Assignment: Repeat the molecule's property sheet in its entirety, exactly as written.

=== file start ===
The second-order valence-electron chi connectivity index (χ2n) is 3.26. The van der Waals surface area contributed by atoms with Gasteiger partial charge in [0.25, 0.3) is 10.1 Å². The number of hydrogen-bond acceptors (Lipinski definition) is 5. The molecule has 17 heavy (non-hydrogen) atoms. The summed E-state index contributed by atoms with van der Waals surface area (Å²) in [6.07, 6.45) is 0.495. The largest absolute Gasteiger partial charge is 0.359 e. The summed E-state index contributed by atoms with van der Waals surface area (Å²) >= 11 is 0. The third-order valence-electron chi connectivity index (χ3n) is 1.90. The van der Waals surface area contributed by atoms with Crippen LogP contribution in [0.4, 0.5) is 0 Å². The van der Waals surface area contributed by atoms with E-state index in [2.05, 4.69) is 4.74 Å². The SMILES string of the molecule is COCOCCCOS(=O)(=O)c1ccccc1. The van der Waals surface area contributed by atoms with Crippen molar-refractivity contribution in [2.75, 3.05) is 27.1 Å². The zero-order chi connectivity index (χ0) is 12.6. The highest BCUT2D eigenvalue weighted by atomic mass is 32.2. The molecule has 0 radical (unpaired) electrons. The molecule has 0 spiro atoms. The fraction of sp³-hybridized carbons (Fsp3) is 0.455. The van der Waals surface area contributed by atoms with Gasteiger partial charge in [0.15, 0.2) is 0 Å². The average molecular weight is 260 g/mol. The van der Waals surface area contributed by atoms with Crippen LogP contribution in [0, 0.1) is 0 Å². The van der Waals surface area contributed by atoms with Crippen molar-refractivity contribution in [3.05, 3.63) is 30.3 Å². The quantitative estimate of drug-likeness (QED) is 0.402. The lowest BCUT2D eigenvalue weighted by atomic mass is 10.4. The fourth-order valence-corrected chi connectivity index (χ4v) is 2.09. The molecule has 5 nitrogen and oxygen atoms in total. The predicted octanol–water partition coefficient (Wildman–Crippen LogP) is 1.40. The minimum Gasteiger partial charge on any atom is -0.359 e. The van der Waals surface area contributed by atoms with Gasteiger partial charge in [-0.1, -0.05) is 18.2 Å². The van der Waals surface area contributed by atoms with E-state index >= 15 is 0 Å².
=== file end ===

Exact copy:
The second-order valence-electron chi connectivity index (χ2n) is 3.26. The van der Waals surface area contributed by atoms with Gasteiger partial charge in [0.25, 0.3) is 10.1 Å². The number of hydrogen-bond acceptors (Lipinski definition) is 5. The molecule has 17 heavy (non-hydrogen) atoms. The summed E-state index contributed by atoms with van der Waals surface area (Å²) in [6.07, 6.45) is 0.495. The largest absolute Gasteiger partial charge is 0.359 e. The summed E-state index contributed by atoms with van der Waals surface area (Å²) >= 11 is 0. The third-order valence-electron chi connectivity index (χ3n) is 1.90. The van der Waals surface area contributed by atoms with Crippen LogP contribution in [0.4, 0.5) is 0 Å². The van der Waals surface area contributed by atoms with E-state index in [2.05, 4.69) is 4.74 Å². The SMILES string of the molecule is COCOCCCOS(=O)(=O)c1ccccc1. The van der Waals surface area contributed by atoms with Crippen molar-refractivity contribution in [2.75, 3.05) is 27.1 Å². The zero-order chi connectivity index (χ0) is 12.6. The highest BCUT2D eigenvalue weighted by atomic mass is 32.2. The molecule has 0 radical (unpaired) electrons. The molecule has 0 spiro atoms. The fraction of sp³-hybridized carbons (Fsp3) is 0.455. The van der Waals surface area contributed by atoms with Gasteiger partial charge in [0.15, 0.2) is 0 Å². The average molecular weight is 260 g/mol. The van der Waals surface area contributed by atoms with Crippen LogP contribution in [0, 0.1) is 0 Å². The van der Waals surface area contributed by atoms with Crippen molar-refractivity contribution in [3.05, 3.63) is 30.3 Å². The quantitative estimate of drug-likeness (QED) is 0.402. The lowest BCUT2D eigenvalue weighted by atomic mass is 10.4. The fourth-order valence-corrected chi connectivity index (χ4v) is 2.09. The molecule has 5 nitrogen and oxygen atoms in total. The predicted octanol–water partition coefficient (Wildman–Crippen LogP) is 1.40. The minimum Gasteiger partial charge on any atom is -0.359 e. The van der Waals surface area contributed by atoms with Gasteiger partial charge in [-0.1, -0.05) is 18.2 Å². The van der Waals surface area contributed by atoms with E-state index >= 15 is 0 Å².